We should also look to Venezuela and the Bolivarian revolution, although not necessarily to Hugo Chavez. While Chavez has brought about some very necessary reforms to Venezuela, he has also become too much of the movement, and has brought about other problems as well. In addition to his bombastic presence, his attempts at questionable reforms to Venezuela’s democratic process are troubling. No socialist movement should rely on one person, no matter how charismatic, for socialism by sheer definition is the movement of the people.
Let us take the good from the Bolivarian revolution, and place community groups at the fore of the movement. For local government should be a participatory democracy, like the Jeffersonian town halls popular in the northeast at the beginning of the American republic. We don’t need to look farther than our own city of Orlando to see the problems caused by officials that are too out of touch with the general public. I say we start our own Jeffersonian revolution and put these incompetent fools out of their jobs as our overlords!
To win the hearts and minds of the American people we must maintain many difficult balancing acts. We must firmly denounce the system of American domestic and foreign oppression, while working within it as well. We must elevate the political discourse, encourage tolerance and unity , while lashing out viciously at the reactionary conservative movement and its elitist overlords. We must encourage peace while being ready to defend our ideals with any means necessary.
I must stress that we use violence as an absolute last resort, and only to defend ourselves from tyranny most foul. Even in these dark times for our republic, there is still hope for peaceful resolution. We must always remember the failure of those that came before us. We must remember the oppression and unjust violence that was used in the name of socialist ideals. May we never replay those heinous deeds, and may we constantly seek to uphold the good that generations of socialists have managed to establish.
Even as the United States slides into decline, there is still a tremendous potential for change. Unlike the “real existing socialisms”, we are blessed with the general prosperity gained from the economic miracle, even if its being taken away from us day by day. We have the foundations for the most just society of all time, all we have to do is lay the masonry. May the phoenix faction lead the way!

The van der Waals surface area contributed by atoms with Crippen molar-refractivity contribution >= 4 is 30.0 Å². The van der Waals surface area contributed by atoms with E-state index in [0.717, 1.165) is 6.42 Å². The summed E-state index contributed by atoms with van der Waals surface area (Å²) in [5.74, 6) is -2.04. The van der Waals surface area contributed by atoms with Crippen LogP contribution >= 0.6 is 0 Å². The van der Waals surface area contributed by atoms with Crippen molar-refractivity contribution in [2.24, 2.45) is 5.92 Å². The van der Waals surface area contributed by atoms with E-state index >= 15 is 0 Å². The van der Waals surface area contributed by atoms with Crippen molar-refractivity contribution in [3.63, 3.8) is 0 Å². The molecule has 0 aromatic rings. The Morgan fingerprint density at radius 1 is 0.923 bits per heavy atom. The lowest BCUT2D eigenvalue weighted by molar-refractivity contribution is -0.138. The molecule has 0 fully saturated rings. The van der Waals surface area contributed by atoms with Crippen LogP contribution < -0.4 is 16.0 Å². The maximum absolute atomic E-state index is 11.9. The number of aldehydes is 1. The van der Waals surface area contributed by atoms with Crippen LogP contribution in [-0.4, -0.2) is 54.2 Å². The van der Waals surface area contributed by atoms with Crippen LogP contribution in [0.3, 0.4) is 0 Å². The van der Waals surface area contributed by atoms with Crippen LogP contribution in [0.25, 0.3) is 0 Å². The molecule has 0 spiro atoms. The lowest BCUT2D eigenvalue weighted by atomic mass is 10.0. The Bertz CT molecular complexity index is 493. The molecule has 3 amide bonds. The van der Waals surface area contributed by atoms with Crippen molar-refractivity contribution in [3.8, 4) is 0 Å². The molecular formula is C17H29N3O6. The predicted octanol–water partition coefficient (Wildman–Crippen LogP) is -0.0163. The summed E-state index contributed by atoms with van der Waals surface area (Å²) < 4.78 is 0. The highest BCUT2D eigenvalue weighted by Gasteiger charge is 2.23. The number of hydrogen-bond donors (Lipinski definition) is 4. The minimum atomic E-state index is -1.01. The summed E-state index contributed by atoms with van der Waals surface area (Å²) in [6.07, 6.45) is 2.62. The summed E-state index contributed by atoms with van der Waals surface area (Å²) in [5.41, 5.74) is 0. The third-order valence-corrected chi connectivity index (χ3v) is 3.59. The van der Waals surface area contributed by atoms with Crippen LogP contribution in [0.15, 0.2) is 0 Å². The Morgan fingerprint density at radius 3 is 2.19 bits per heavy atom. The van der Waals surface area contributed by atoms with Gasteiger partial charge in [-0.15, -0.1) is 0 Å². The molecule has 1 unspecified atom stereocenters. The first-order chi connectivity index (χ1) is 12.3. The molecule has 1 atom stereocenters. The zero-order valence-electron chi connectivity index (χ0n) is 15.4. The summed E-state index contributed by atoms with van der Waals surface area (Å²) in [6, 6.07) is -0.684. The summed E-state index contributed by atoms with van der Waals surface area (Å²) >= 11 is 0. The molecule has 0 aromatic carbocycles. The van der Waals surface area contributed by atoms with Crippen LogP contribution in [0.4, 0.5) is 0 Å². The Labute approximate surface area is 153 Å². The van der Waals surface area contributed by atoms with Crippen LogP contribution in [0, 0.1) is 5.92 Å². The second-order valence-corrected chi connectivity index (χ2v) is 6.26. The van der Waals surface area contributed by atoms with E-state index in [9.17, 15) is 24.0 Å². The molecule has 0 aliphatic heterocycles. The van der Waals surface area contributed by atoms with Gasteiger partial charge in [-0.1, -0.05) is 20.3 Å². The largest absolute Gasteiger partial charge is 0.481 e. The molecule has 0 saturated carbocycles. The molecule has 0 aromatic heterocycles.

Written by jackofspades83

April 22, 2008 at 6:52 pm

Fair Trade V. Free Trade

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by Scott TessFree Trade and Fair trade are both market based economic system

Free Trade and Fair trade are both market based economic systems. Both rely on a market place where producers may bring products for sale and consumers may choose just what they want when they want provided they can pay for it. The similarities end there though. Examining who organizes and benefits from each rubric goes a long way to explain the modes of each system.

Free Trade is organized at trade conferences and negotiations, many of which are conducted in secret. That fact is suggestive for reasons that should be obvious. Where these proceedings are more or less open, they are attended by the political elite. Presidents and ambassadors who have varying degrees of accountability to the publics they represent. These proceedings are heavily influenced by the play of power, regardless of the intentions of the participants therein. States with great militaries or strategic resources have great influence over others. One might say diplomacy is practiced, but not democracy. Other loci of Free Trade organization and planning are the secret meetings and judicial proceedings of global organizations such as the World Trade Organization (WTO), International Monetary Fund (IMF), and World Bank. While these organizations have had a great degree of secrecy from their inception, secrecy has become even more important since their meetings attract protest crowds numbering in the thousands. The “Battle in Seattle” is the most significant US example. In these secret meetings corporate and political elites decide how to dismantle tariffs, price supports, social spending, subsidies, and other “barriers to trade.” What is usually unstated is how they decide NOT to dismantle these modes. While all preach the “neoliberal free trade” gospel, the most radical free trade ideology, those that sing the loudest are often the most hypocritical. For instance, the US and to a lesser degree Europe, still maintain many tariffs and subsidies on steel and agricultural products. This fact exposes these proceedings as little more than the imposition of power, not principles.